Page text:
10 Maryland school districts recognize religious holidays by name;14 don’t

By Stephen Waldron

Capital News Service

This school year, 14 of Maryland’s 24 school systems will not recognize any religious holidays — such as Christmas and Rosh Hashanah – by name.

The 14 include every school system on the Eastern Shore, and five others around the state.

These districts instead use secular terms, like “Winter Holiday” or “Spring Break,” to describe the school closings.

The 10 districts that will recognize religious holidays by name during this school year include Howard, Prince George’s and Montgomery counties.

The issue of using religious names for school holidays received increased attention recently when Montgomery County’s Board of Education voted to remove all references to religious holidays from its 2015-2016 calendar. (Story continues below chart.)

Muslim request

The decision came after Muslim community members called for the board to recognize the Eid al-Fitr and Eid al-Adha holidays.

Of the 10 school systems recognizing religious holidays by name this school year, six include both Christian and Jewish holidays. None of Maryland’s school districts have a policy of closing on Muslim holidays, but some school districts have closed on some Muslim holidays when they happened to fall on the same day as a Jewish holiday.

Teresa Tudor, chairwoman of the calendar committee for Anne Arundel County Public Schools, said the district recognizes religious holidays by name in order to be straightforward with families about school closings.

“We specify Easter because the reason you’re getting time off is Easter,” Tudor said.

Jewish high holy days

Anne Arundel County Public Schools began recognizing and closing for Rosh Hashanah and Yom Kippur roughly a decade ago. Tudor said the decision came down to student absence rates.

“There was a push among parents and students who were Jewish, and we were at a point where our data supported closing,” Tudor said.

The district has recognized both Christian and Jewish holidays by name since then, and Tudor said there are no plans to change the practice.

During this school year, four districts recognize some religious holidays by name, but not others. Allegany County, for instance, recognizes Christmas and Easter by name, but not Rosh Hashanah.

Required in state law

Mia Cross, a spokeswoman for Allegany County Public Schools, said the district’s calendar is built around the public school holidays listed in the Annotated Code of Maryland.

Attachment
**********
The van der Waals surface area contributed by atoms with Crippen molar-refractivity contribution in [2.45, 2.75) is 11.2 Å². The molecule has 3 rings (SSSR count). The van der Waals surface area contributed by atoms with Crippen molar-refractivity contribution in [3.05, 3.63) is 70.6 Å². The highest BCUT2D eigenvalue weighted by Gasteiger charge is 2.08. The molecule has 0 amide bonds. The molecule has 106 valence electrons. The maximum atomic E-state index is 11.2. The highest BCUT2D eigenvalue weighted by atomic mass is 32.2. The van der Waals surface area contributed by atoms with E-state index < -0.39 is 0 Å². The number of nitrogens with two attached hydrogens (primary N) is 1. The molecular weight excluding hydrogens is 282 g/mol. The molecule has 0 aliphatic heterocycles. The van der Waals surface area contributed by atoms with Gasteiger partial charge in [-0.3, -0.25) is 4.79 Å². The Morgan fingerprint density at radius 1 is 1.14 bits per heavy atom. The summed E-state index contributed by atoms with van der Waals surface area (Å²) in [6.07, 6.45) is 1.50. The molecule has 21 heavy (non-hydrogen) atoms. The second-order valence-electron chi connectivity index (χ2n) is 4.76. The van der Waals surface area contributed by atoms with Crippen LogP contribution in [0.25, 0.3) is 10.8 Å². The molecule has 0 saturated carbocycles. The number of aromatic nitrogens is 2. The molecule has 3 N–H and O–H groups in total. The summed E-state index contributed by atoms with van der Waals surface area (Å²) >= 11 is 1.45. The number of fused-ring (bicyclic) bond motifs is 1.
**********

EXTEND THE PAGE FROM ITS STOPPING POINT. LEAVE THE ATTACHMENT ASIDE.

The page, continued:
These include days off for Christmas and Easter, but no other religious holidays. School districts are required to close on these holidays, unless granted an exception by the State Board of Education.

Carroll County public schools close at both Christmas and Easter and Rosh Hashanah this school year, but the district only recognizes the Jewish holiday by name. The 2014-2015 calendar refers to school closings around Christmas and Easter as “Winter/State” and “Spring Break” holidays, respectively.

Roughly 15 years ago, Carroll County Public Schools stopped recognizing Christmas and Easter by name on its calendar. During the 2009-2010 school year, the district began recognizing Jewish holidays by name.

Carroll County’s Board of Education elected to change this for the 2015-2016 calendar, which will recognize both Christian and Jewish holidays by name. The decision was in response to feedback the board received when it asked for community input on the calendar.

“Some of the public pointed out that we call every other holiday by its name,” said Carey Gaddis, supervisor of Community and Media Relations for Carroll County Public Schools.

Tracy Sahler is a member of the calendar committee for Wicomico County Public Schools, and has worked with the school system for 16 years. She said the district has kept the names of religious holidays out of its calendar for as long as she can remember.

The district refers to school closings around Christmas as “Winter Holidays” because they happen to occur in winter, Sahler said.

“They’re not religious holiday breaks. They are breaks from school,” Sahler said.